Vaughan’s bending was a marvel, and also very vocal in his use of quarter- and half-tone bends. Check out his sublime slow blues “Tin Pan Alley” to hear plenty of this as well as examples of shred-level speed used to create emotional nuance, rather than energy, in his melodies. Like King and Hendrix, Stevie was always generous with melodies. And his vibrato, also at the fore of “Tin Pan Alley,” was equally astounding, crafted from sheer muscle control and a gut-governed sense of placement.
I would argue that part of Vaughan’s spectacular guitar playing was born from a natural gift for the instrument. After all, he became a top-flight instrumentalist without any formal training and by all accounts the Vaughan you hear on his final two albums, 1989’s In Step and 1990’s Family Style (the latter cut with his bother Jimmie), was formed by the time he was 16 or 17.
However, Stevie Ray traveled well beyond the reach of most guitar virtuosos with his gift for pure communication, which came across in the soulful qualities within his delivery and his openhearted live performances. He held nothing back in stage in terms of energy or emotions, laying into his music like a driven mule and speaking to his audiences as if they were intimates.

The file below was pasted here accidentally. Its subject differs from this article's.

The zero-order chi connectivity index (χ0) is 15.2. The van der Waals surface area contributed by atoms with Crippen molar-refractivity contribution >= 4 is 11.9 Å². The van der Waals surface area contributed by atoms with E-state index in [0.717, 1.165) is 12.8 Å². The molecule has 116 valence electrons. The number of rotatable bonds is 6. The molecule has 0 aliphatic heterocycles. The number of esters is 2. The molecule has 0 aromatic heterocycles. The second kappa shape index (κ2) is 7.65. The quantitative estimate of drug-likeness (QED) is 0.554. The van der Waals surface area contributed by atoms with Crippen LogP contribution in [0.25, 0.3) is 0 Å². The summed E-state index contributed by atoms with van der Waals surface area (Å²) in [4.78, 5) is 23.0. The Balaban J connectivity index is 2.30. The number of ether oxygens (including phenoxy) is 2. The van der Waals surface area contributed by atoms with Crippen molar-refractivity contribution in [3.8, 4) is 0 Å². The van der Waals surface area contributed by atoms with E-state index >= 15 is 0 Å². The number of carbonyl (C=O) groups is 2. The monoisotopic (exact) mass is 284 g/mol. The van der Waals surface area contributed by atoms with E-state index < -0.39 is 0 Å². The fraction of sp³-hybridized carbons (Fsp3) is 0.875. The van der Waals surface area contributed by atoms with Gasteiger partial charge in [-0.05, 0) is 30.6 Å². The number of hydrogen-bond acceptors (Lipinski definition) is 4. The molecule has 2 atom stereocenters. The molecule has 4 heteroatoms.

Soul is hard to quantify, although the things that make a performance “soulful” can be analyzed down to techniques like phrasing, bending and vibrato that trigger the perception in a listener that something emotionally deep is happening. However, the subjective manner in which those techniques are employed to create that perception goes beyond the ken of musical and intellectual analysis into a realm that is innately personal. Ya got it or ya don’t, and Steve had it spades, hearts, diamonds and clubs. It also didn’t hurt that he could play blinding leads with his guitar hanging behind his back while he sang at full bore, and do it with a smile.
Overall, it’s Vaughan’s mix of virtuosity, energy, stylistic breadth and pure charisma that won him a place alongside the likes of Hendrix, John Lennon, Robert Johnson, Chuck Berry, Johnny Cash and others who have left or will leave an undying legacy in their wake.